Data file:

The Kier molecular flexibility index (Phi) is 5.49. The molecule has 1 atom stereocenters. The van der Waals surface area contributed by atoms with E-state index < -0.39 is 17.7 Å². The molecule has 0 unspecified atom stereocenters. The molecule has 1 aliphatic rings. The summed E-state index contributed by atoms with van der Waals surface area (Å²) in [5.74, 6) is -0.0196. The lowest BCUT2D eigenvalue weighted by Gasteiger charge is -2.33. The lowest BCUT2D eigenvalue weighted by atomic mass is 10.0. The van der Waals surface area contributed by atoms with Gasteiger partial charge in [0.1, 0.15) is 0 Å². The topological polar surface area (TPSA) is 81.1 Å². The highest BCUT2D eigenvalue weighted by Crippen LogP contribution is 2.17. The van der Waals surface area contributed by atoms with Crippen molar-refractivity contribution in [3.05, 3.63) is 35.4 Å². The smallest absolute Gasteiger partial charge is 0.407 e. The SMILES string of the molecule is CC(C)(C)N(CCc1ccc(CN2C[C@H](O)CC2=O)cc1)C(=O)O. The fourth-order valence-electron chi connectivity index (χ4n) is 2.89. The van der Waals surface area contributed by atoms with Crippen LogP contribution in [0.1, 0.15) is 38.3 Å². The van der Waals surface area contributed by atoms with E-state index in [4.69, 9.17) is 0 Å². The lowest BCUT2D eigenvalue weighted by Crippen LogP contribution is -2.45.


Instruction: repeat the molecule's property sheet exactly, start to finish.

The Kier molecular flexibility index (Phi) is 5.49. The molecule has 1 atom stereocenters. The van der Waals surface area contributed by atoms with E-state index < -0.39 is 17.7 Å². The molecule has 0 unspecified atom stereocenters. The molecule has 1 aliphatic rings. The summed E-state index contributed by atoms with van der Waals surface area (Å²) in [5.74, 6) is -0.0196. The lowest BCUT2D eigenvalue weighted by Gasteiger charge is -2.33. The lowest BCUT2D eigenvalue weighted by atomic mass is 10.0. The van der Waals surface area contributed by atoms with Gasteiger partial charge in [0.1, 0.15) is 0 Å². The topological polar surface area (TPSA) is 81.1 Å². The highest BCUT2D eigenvalue weighted by Crippen LogP contribution is 2.17. The van der Waals surface area contributed by atoms with Crippen molar-refractivity contribution in [3.05, 3.63) is 35.4 Å². The smallest absolute Gasteiger partial charge is 0.407 e. The SMILES string of the molecule is CC(C)(C)N(CCc1ccc(CN2C[C@H](O)CC2=O)cc1)C(=O)O. The fourth-order valence-electron chi connectivity index (χ4n) is 2.89. The van der Waals surface area contributed by atoms with Crippen LogP contribution in [0.1, 0.15) is 38.3 Å². The van der Waals surface area contributed by atoms with E-state index in [4.69, 9.17) is 0 Å². The lowest BCUT2D eigenvalue weighted by Crippen LogP contribution is -2.45.